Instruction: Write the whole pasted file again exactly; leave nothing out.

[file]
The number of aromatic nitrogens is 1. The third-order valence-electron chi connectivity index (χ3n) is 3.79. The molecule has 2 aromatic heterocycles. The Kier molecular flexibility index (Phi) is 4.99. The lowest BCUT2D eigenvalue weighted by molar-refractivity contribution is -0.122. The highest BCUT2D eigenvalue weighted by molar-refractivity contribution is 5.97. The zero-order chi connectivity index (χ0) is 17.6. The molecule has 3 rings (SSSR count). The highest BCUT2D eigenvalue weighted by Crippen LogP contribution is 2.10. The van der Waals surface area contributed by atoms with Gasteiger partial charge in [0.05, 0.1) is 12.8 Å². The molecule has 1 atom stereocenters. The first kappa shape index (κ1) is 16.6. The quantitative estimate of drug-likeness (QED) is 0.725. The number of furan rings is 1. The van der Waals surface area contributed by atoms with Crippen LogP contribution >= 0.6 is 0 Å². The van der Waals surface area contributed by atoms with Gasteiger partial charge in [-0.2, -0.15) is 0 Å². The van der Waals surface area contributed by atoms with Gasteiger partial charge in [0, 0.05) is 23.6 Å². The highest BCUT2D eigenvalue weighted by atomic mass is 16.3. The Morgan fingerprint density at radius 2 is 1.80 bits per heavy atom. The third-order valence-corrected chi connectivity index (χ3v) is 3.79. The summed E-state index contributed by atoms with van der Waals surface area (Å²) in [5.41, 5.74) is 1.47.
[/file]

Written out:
The number of aromatic nitrogens is 1. The third-order valence-electron chi connectivity index (χ3n) is 3.79. The molecule has 2 aromatic heterocycles. The Kier molecular flexibility index (Phi) is 4.99. The lowest BCUT2D eigenvalue weighted by molar-refractivity contribution is -0.122. The highest BCUT2D eigenvalue weighted by molar-refractivity contribution is 5.97. The zero-order chi connectivity index (χ0) is 17.6. The molecule has 3 rings (SSSR count). The highest BCUT2D eigenvalue weighted by Crippen LogP contribution is 2.10. The van der Waals surface area contributed by atoms with Gasteiger partial charge in [0.05, 0.1) is 12.8 Å². The molecule has 1 atom stereocenters. The first kappa shape index (κ1) is 16.6. The quantitative estimate of drug-likeness (QED) is 0.725. The number of furan rings is 1. The van der Waals surface area contributed by atoms with Crippen LogP contribution >= 0.6 is 0 Å². The van der Waals surface area contributed by atoms with Gasteiger partial charge in [-0.2, -0.15) is 0 Å². The van der Waals surface area contributed by atoms with Gasteiger partial charge in [0, 0.05) is 23.6 Å². The highest BCUT2D eigenvalue weighted by atomic mass is 16.3. The Morgan fingerprint density at radius 2 is 1.80 bits per heavy atom. The third-order valence-corrected chi connectivity index (χ3v) is 3.79. The summed E-state index contributed by atoms with van der Waals surface area (Å²) in [5.41, 5.74) is 1.47.